I truly believed that when her heart stopped beating, mine would stop at the same time. After all, in my entire life, our hearts had never not beat together. Through my entire life, we breathed the same air no matter how far apart we were physically. Yes, we fought. We were both stubborn. If my sky was blue, hers was green. My junior year of high school, we didn’t speak for three months, including Christmas Day. Looking back, I think it was the start of the major hormone shift that she went through. The summer before my senior year in college, she kicked me out of the house because my room wasn’t clean. Again, the hormones.
My mom died from ovarian cancer when I was 21, just two months after I graduated from college. She was diagnosed on Thanksgiving Day of my senior year in high school, but it was so advanced that there wasn’t much hope. It had already been there doing its damage for too long. The first part of my grief was that I lost a part of my mom the moment those tumors started taking over her body…I lost part of my best friend because she started becoming a different person in some ways.
I have so many memories…more than I can even think of. Popcorn while playing Scrabble. Long walks that I moaned and complained about every day. Shopping. Baking. Our mother daughter trip to Bar Harbor, Maine. All of the concerts and trips that she won on the radio. Dancing in the kitchen to Old Time Rock and Roll. And Metallica. Her kindness and her caring heart. Every new mom on the street had meals, balloons, and a teenager (me) to help them around the house, all thanks to my mom and her generous spirit and true love of others. Skiing. Running. She was my biggest cheerleader and my biggest critic. She let me try so many different things and she thought it was amazing that I had so many ideas, but she would never allow me to let them get me down because she knew they would then no longer be fun.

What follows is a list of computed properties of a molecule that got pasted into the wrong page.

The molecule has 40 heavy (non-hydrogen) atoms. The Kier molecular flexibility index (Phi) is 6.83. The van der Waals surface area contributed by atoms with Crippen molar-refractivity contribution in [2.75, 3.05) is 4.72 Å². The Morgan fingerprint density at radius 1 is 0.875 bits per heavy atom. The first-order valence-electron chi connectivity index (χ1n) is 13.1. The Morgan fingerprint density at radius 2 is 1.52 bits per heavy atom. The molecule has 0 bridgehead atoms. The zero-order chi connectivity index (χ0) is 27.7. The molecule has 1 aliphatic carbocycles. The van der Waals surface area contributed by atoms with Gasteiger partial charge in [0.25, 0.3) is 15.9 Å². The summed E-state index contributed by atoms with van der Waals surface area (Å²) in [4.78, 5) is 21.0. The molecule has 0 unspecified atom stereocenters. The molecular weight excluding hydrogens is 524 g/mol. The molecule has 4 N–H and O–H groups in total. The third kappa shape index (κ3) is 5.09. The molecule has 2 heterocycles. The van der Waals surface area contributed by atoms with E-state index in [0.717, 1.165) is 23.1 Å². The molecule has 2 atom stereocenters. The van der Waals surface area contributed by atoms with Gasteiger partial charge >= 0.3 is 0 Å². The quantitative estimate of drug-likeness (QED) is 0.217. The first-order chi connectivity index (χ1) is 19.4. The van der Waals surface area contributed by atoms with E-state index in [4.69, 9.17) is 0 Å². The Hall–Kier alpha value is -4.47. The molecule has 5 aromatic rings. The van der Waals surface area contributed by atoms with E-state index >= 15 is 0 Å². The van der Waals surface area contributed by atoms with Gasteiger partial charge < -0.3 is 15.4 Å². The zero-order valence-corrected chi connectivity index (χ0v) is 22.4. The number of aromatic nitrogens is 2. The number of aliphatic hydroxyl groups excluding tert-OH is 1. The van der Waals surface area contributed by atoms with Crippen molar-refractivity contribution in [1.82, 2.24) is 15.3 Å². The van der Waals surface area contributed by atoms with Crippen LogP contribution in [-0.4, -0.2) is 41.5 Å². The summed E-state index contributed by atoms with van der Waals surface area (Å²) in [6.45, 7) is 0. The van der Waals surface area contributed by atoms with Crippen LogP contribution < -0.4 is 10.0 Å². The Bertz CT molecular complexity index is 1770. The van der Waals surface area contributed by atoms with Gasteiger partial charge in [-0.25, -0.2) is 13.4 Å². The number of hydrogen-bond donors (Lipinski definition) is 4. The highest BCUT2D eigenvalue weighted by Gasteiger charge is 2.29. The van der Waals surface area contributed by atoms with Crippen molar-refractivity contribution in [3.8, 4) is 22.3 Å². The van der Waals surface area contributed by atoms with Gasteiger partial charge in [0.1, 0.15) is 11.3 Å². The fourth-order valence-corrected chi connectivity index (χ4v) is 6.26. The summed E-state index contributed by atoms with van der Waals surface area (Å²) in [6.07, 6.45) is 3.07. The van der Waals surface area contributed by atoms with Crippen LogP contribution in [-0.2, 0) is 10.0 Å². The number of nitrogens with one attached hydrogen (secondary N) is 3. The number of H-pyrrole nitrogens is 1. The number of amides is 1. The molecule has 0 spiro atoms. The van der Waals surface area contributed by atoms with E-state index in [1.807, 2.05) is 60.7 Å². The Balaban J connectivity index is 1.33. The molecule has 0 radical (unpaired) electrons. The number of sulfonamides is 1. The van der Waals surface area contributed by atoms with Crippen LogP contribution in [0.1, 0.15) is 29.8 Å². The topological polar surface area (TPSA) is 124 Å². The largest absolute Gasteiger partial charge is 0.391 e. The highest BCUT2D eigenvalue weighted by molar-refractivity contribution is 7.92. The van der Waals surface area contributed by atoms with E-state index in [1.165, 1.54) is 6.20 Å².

The strangest thing in all of this is that my mom has never known me in my entire adult life. I grieve that relationship daily. I am a motherless mother. Who do I call when I have a question about the girls? Or I want to know how to bake cookies the right way? What about when I’m just exhausted or overwhelmed and I want my mom? She loved babies and she would have absolutely adored her two granddaughters. I grieve for their lost relationship as well.
The most important thing that my mom taught me was joy and perseverance in the trials of life. She never complained while she was sick and she never gave up. She still gave fully of herself as much as she possibly could and she had a positive and cheerful attitude. I have no idea how she did it, but in my recent struggles, I know that as her daughter I need to carry on her legacy. I’m sure she had her moments of crying and desperation just like I do but she didn’t let the whole world know. Her closest friends tell me some of the things she talked to them about in her last months and so I know she was heartbroken over what was happening. I know she was especially heartbroken over me, her only daughter. Oh what I wouldn’t give for that to be different…for us to still be together…for both of us to be together with my daughters, her granddaughters.
Mothering is not the same without a mother of my own.